Bernie Sanders: Campaign will have 'strongest protocols' to prevent harassment
Collins staffers say they're getting 'vulgar' calls over Kavanaugh
Staffers for GOP Sen. Susan Collins (Maine), viewed as a key swing vote in the Supreme Court fight, say they are receiving "vulgar" phone calls over Brett Kavanaugh's nomination.
Aides for the moderate senator, on social media and in multiple reports published on Tuesday evening, detailed calls and voicemails Collins's offices have been receiving as the battle over Kavanaugh kicks into high gear ahead of an end-of-the-month Senate vote.
"We've had some very abusive callers. ... We've had some very vulgar calls and sort of harassing the staff," Steve Abbot, Collins's chief of staff, told a Maine TV station.
The TV station obtained voicemails being left at Collins's offices, including one caller who brought up a 2003 email where Kavanaugh suggested cutting a paragraph out of a draft op-ed that characterized Roe v. Wade as widely accepted among legal scholars as settled law.
"Have you seen the emails ... where he talked about Roe v. Wade not being settled law. He [bleeped] lied to you. How [bleeped] naive do you have to be?" the caller in the voicemail says.
Annie Clark, a spokeswoman for Collins, separately gave The New York Times copies of letters and voicemail messages being sent to the senator's offices that included threats.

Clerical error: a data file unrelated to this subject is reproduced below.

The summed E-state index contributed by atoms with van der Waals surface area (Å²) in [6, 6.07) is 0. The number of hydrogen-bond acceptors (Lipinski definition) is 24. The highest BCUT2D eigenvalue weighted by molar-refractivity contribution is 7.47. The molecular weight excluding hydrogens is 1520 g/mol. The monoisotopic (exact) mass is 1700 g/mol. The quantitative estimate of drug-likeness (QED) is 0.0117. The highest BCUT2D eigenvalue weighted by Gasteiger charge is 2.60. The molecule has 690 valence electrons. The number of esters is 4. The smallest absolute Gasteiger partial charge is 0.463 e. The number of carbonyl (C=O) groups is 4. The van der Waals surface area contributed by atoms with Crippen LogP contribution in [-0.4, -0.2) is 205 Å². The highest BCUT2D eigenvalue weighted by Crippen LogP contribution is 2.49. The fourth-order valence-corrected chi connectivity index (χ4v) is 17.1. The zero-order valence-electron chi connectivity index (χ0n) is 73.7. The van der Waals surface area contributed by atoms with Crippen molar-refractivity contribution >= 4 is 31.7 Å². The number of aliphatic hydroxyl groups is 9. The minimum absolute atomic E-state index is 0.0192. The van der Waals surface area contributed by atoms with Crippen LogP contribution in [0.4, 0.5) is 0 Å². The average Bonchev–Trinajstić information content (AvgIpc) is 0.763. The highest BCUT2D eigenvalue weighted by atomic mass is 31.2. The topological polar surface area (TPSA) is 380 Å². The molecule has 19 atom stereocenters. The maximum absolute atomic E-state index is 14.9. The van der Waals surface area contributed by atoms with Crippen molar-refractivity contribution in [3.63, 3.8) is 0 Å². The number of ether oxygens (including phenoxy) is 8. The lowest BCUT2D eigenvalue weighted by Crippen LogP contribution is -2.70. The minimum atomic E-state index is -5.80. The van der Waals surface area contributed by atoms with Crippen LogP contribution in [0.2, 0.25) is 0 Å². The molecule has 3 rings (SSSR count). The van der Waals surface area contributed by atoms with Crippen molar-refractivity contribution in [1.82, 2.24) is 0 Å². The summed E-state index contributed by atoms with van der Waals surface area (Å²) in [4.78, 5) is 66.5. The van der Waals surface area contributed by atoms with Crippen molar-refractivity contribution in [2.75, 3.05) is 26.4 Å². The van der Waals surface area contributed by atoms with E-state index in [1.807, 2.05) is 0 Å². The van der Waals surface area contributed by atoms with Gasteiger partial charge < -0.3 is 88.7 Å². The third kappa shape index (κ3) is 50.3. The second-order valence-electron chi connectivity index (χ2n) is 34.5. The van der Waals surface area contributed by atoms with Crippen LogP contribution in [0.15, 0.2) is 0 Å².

"Staffers in our 6 Maine offices - and in our D.C. office - are receiving offensive, sometimes vulgar calls - harassing the staff," Clark added in a tweet on Tuesday evening.
One caller, according to the Times, told a 25-year-old female staffer that he hoped she was raped and impregnated.
The frustration being fielded by Collins's staff comes as outside groups are stepping up their pressure on several swing votes, including Collins. How the group of moderates decide to vote on Kavanaugh's nomination will determine if he is ultimately confirmed.
A crowdfunding campaign aimed at getting Collins to vote against Kavanaugh surpassed $1 million on Tuesday.
The campaign, which is being run by Maine People's Alliance and Mainers for Accountable Leadership, has raised more than $1.06 million as of Tuesday evening.
The groups are pledging to donate the money to Collins's future Democratic opponent if she votes for Kavanaugh. Collins isn't up for reelection until 2020.
Collins has dismissed the effort, comparing it to outside groups trying to "bribe" her into voting against Kavanaugh.
"I consider this quid pro quo fundraising to be the equivalent of an attempt to bribe me to vote against Judge Kavanaugh," Collins told conservative news outlet Newsmax.
The Wall Street Journal published an editorial on Tuesday warning outside groups that they couldn't "bribe" Collins.
When Clark shared the editorial on Twitter, Brian Fallon, a spokesman for the progressive group Demand Justice, seized on it as evidence that the outside pressure was getting to Collins.
"Collins aide now eagerly tweeting out editorials from the *Wall Street Journal* to rebut Maine groups' remarkable crowdfunding success that clearly has Collins rattled," Fallon said.
Clark responded by sharing a quote from Collins calling the crowdfunding effort "offensive."